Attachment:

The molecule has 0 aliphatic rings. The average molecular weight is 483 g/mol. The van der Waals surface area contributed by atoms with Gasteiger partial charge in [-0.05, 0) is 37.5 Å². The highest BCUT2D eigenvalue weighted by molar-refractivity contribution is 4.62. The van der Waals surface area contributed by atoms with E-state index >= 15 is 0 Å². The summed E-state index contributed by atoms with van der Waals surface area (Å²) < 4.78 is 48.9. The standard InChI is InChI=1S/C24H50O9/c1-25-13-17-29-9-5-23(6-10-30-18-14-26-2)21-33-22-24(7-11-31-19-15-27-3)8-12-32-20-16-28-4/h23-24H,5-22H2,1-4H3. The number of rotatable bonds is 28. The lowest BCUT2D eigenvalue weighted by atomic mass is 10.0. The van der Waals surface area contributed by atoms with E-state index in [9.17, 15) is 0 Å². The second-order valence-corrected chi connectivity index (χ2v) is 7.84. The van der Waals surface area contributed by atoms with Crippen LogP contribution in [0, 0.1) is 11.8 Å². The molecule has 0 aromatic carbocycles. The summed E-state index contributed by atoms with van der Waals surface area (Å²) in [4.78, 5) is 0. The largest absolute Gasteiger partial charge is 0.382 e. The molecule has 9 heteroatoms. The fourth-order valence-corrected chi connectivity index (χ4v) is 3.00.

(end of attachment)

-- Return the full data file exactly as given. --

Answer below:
The molecule has 0 aliphatic rings. The average molecular weight is 483 g/mol. The van der Waals surface area contributed by atoms with Gasteiger partial charge in [-0.05, 0) is 37.5 Å². The highest BCUT2D eigenvalue weighted by molar-refractivity contribution is 4.62. The van der Waals surface area contributed by atoms with E-state index >= 15 is 0 Å². The summed E-state index contributed by atoms with van der Waals surface area (Å²) < 4.78 is 48.9. The standard InChI is InChI=1S/C24H50O9/c1-25-13-17-29-9-5-23(6-10-30-18-14-26-2)21-33-22-24(7-11-31-19-15-27-3)8-12-32-20-16-28-4/h23-24H,5-22H2,1-4H3. The number of rotatable bonds is 28. The lowest BCUT2D eigenvalue weighted by atomic mass is 10.0. The van der Waals surface area contributed by atoms with E-state index in [9.17, 15) is 0 Å². The second-order valence-corrected chi connectivity index (χ2v) is 7.84. The van der Waals surface area contributed by atoms with Crippen LogP contribution in [0, 0.1) is 11.8 Å². The molecule has 0 aromatic carbocycles. The summed E-state index contributed by atoms with van der Waals surface area (Å²) in [4.78, 5) is 0. The largest absolute Gasteiger partial charge is 0.382 e. The molecule has 9 heteroatoms. The fourth-order valence-corrected chi connectivity index (χ4v) is 3.00.